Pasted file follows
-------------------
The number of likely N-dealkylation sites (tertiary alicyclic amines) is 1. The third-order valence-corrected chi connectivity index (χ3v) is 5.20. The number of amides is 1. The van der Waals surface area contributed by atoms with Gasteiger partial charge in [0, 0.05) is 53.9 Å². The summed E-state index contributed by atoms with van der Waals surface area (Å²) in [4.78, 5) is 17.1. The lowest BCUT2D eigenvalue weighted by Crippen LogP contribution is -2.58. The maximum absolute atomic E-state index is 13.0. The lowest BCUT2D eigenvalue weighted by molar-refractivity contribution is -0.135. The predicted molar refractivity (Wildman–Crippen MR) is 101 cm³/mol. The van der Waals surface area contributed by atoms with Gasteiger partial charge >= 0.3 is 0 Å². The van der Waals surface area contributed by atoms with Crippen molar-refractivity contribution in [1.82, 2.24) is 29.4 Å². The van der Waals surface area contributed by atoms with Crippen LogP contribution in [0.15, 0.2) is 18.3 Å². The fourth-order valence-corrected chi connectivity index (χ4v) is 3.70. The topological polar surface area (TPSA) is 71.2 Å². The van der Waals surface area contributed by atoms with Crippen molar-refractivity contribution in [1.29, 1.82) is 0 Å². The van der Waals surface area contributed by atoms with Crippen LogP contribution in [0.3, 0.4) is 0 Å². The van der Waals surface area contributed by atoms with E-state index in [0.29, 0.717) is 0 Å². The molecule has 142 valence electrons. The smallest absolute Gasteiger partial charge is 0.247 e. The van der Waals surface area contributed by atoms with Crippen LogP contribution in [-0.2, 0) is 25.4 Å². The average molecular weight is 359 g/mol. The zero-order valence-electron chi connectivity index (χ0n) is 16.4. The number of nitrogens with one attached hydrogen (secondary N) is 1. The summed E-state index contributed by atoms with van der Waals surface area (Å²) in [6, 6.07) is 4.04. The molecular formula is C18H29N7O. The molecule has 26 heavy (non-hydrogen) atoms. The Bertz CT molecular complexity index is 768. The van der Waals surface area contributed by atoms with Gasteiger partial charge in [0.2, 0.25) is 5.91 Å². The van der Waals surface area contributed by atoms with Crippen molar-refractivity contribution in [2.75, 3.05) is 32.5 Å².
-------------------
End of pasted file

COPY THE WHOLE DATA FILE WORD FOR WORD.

The number of likely N-dealkylation sites (tertiary alicyclic amines) is 1. The third-order valence-corrected chi connectivity index (χ3v) is 5.20. The number of amides is 1. The van der Waals surface area contributed by atoms with Gasteiger partial charge in [0, 0.05) is 53.9 Å². The summed E-state index contributed by atoms with van der Waals surface area (Å²) in [4.78, 5) is 17.1. The lowest BCUT2D eigenvalue weighted by Crippen LogP contribution is -2.58. The maximum absolute atomic E-state index is 13.0. The lowest BCUT2D eigenvalue weighted by molar-refractivity contribution is -0.135. The predicted molar refractivity (Wildman–Crippen MR) is 101 cm³/mol. The van der Waals surface area contributed by atoms with Gasteiger partial charge >= 0.3 is 0 Å². The van der Waals surface area contributed by atoms with Crippen molar-refractivity contribution in [1.82, 2.24) is 29.4 Å². The van der Waals surface area contributed by atoms with Crippen LogP contribution in [0.15, 0.2) is 18.3 Å². The fourth-order valence-corrected chi connectivity index (χ4v) is 3.70. The topological polar surface area (TPSA) is 71.2 Å². The van der Waals surface area contributed by atoms with Crippen molar-refractivity contribution in [1.29, 1.82) is 0 Å². The van der Waals surface area contributed by atoms with Crippen LogP contribution in [0.3, 0.4) is 0 Å². The van der Waals surface area contributed by atoms with E-state index in [0.29, 0.717) is 0 Å². The molecule has 142 valence electrons. The smallest absolute Gasteiger partial charge is 0.247 e. The van der Waals surface area contributed by atoms with Crippen LogP contribution in [-0.2, 0) is 25.4 Å². The average molecular weight is 359 g/mol. The zero-order valence-electron chi connectivity index (χ0n) is 16.4. The number of nitrogens with one attached hydrogen (secondary N) is 1. The summed E-state index contributed by atoms with van der Waals surface area (Å²) in [6, 6.07) is 4.04. The molecular formula is C18H29N7O. The molecule has 26 heavy (non-hydrogen) atoms. The Bertz CT molecular complexity index is 768. The van der Waals surface area contributed by atoms with Gasteiger partial charge in [0.2, 0.25) is 5.91 Å². The van der Waals surface area contributed by atoms with Crippen molar-refractivity contribution in [2.75, 3.05) is 32.5 Å².